Eisenhower further warned that, “as we peer into society's future, we -- you and I, and our government -- must avoid the impulse to live only for today, plundering, for our own ease and convenience, the precious resources of tomorrow. We cannot mortgage the material assets of our grandchildren without risking the loss also of their political and spiritual heritage.” Yet every day our deficit balloons and we refuse to pay today for the services our country needs now. We have, indeed, mortgaged our grandchildren’s future to pay more than one trillion dollars for two needless wars – while at the same time we refuse to pay for our children to get an education that will help them, and our country, prosper.

On an issue that I care about personally – the funding of our nation’s universities – Eisenhower was equally astute. He observed that as government research contracts increased exponentially in the Cold War era to fund scientific and military research, “the prospect of domination of the nation's scholars by Federal employment, project allocations, and the power of money is ever presentand is gravely to be regarded.” Even more ominously, he said, “a government contract becomes virtually a substitute for intellectual curiosity.” And today we are seeing a major threat to academic disciplines that cannot bring in government research dollars for their universities – namely, the humanities. Funding for the humanities is dropping precipitously in universities across the country, and the National Endowments for the Arts and Humanities face constant budget threats to their already miniscule appropriations. In the meantime, when military leaders announce budget cuts, it’s front page news.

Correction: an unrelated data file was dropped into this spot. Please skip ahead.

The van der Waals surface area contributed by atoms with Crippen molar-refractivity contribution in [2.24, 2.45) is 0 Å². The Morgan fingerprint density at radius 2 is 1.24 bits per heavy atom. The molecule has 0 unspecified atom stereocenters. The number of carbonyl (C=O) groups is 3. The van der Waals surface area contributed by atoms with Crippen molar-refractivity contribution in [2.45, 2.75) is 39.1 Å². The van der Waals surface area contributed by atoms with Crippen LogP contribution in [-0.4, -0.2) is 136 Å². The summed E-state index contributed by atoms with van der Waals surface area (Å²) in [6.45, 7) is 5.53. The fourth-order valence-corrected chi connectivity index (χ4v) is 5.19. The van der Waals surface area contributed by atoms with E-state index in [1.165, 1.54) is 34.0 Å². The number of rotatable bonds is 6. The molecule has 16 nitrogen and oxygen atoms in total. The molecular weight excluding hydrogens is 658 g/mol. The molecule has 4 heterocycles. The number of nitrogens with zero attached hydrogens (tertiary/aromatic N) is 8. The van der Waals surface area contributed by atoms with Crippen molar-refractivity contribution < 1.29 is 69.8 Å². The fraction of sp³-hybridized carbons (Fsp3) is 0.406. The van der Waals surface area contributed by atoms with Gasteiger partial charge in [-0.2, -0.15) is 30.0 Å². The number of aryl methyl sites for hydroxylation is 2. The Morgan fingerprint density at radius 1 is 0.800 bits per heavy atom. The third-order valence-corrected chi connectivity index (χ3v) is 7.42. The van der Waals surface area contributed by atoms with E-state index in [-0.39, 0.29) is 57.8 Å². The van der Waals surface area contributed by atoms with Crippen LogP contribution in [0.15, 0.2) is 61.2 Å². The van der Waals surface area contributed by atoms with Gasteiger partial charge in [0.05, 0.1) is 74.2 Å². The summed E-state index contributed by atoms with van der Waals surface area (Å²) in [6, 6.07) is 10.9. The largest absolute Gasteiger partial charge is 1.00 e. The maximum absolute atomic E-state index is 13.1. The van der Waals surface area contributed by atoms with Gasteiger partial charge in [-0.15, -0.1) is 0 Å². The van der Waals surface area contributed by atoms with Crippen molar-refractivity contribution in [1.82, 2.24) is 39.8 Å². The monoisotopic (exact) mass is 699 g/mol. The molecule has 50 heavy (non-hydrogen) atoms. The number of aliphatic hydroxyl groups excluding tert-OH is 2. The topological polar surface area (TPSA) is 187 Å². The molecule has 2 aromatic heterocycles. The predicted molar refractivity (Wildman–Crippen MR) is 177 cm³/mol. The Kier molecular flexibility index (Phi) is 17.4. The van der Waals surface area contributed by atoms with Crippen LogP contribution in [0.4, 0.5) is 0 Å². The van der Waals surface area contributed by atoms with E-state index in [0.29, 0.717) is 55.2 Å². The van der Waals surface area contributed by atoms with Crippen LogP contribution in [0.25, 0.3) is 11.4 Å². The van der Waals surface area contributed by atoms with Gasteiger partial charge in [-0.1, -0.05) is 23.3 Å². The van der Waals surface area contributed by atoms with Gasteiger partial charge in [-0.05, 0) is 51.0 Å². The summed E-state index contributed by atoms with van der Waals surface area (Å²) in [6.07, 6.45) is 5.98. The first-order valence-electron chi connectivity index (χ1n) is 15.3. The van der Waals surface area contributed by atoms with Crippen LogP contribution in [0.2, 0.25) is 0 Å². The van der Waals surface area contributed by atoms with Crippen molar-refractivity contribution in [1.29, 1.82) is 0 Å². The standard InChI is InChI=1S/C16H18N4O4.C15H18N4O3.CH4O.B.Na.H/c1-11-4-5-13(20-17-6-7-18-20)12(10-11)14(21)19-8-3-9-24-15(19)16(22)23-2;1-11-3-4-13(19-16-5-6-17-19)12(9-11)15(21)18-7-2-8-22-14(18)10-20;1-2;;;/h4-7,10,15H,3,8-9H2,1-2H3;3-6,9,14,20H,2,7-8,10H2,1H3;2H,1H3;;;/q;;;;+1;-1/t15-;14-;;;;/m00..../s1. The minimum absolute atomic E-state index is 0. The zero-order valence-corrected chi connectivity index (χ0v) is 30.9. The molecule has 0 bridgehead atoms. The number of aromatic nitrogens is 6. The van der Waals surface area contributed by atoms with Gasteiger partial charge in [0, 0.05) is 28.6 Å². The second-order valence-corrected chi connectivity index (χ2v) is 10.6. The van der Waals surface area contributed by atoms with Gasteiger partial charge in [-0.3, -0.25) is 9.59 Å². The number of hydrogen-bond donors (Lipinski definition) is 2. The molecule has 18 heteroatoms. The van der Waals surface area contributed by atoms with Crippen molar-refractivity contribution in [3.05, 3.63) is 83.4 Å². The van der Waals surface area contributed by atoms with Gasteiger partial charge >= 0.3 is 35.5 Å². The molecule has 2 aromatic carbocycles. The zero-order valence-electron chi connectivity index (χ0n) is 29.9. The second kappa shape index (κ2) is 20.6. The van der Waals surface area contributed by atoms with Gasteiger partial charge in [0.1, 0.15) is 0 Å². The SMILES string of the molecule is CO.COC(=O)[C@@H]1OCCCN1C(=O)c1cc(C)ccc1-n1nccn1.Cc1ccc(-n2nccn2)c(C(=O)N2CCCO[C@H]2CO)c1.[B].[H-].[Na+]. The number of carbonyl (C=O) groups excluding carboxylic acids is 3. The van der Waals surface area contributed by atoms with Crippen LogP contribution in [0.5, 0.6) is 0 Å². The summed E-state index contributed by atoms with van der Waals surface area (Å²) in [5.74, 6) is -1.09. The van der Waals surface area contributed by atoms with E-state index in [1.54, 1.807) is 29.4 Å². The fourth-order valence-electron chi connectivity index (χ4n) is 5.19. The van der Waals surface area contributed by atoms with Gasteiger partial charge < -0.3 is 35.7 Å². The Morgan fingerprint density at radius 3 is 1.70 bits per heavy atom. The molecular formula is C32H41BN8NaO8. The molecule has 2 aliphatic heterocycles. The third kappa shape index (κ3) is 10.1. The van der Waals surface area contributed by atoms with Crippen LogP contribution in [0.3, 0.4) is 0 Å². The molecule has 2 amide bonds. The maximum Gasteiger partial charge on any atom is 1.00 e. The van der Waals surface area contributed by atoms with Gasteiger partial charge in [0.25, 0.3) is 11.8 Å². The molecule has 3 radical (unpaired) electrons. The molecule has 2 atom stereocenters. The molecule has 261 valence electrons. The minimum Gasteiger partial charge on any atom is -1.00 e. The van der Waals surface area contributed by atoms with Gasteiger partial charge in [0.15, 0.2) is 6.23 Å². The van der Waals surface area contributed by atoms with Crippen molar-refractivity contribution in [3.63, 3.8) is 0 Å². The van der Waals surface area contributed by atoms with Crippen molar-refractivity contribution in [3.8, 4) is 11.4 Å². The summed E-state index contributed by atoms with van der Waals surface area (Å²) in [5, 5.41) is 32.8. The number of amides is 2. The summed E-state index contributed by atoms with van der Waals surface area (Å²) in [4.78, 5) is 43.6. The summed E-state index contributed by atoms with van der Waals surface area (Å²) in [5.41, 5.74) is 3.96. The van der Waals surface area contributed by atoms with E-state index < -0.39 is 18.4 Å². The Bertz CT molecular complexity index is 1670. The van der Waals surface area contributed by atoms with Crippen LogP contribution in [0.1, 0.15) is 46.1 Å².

It’s not often that I agree with proclamations of American exceptionalism, especially from the mouths of Republicans, but here’s one I can throw my weight behind: “America's leadership and prestige depend, not merely upon our unmatched material progress, riches and military strength, but on how we use our power in the interests of world peace and human betterment.” We must always remember that military and economic power can win us submission but not friendship around the world.

And, to conclude with Eisenhower’s words:
“We pray that peoples of all faiths, all races, all nations, may have their great human needs satisfied; that those now denied opportunity shall come to enjoy it to the full; that all who yearn for freedom may experience its spiritual blessings; that those who have freedom will understand, also, its heavy responsibilities; that all who are insensitive to the needs of others will learn charity; that the scourges of poverty, disease and ignorance will be made to disappear from the earth, and that, in the goodness of time, all peoples will come to live together in a peace guaranteed by the binding force of mutual respect and love.”